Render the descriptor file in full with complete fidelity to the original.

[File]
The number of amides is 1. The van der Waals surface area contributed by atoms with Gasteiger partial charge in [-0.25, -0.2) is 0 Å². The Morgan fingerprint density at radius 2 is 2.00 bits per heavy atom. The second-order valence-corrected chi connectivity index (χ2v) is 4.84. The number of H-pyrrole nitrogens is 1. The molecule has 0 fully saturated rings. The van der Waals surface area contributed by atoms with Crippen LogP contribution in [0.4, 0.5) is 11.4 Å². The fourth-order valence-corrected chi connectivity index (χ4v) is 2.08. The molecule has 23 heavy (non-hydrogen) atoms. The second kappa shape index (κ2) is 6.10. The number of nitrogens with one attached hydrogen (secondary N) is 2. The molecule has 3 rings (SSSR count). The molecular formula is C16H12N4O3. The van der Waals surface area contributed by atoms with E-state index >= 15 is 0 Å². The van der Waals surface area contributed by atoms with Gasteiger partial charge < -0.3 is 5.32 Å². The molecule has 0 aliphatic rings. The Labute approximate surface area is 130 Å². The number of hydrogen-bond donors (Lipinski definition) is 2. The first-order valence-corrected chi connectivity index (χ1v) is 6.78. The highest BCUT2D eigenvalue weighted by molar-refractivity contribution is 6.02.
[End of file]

The number of amides is 1. The van der Waals surface area contributed by atoms with Gasteiger partial charge in [-0.25, -0.2) is 0 Å². The Morgan fingerprint density at radius 2 is 2.00 bits per heavy atom. The second-order valence-corrected chi connectivity index (χ2v) is 4.84. The number of H-pyrrole nitrogens is 1. The molecule has 0 fully saturated rings. The van der Waals surface area contributed by atoms with Crippen LogP contribution in [0.4, 0.5) is 11.4 Å². The fourth-order valence-corrected chi connectivity index (χ4v) is 2.08. The molecule has 23 heavy (non-hydrogen) atoms. The second kappa shape index (κ2) is 6.10. The number of nitrogens with one attached hydrogen (secondary N) is 2. The molecule has 3 rings (SSSR count). The molecular formula is C16H12N4O3. The van der Waals surface area contributed by atoms with E-state index >= 15 is 0 Å². The van der Waals surface area contributed by atoms with Gasteiger partial charge < -0.3 is 5.32 Å². The molecule has 0 aliphatic rings. The Labute approximate surface area is 130 Å². The number of hydrogen-bond donors (Lipinski definition) is 2. The first-order valence-corrected chi connectivity index (χ1v) is 6.78. The highest BCUT2D eigenvalue weighted by molar-refractivity contribution is 6.02.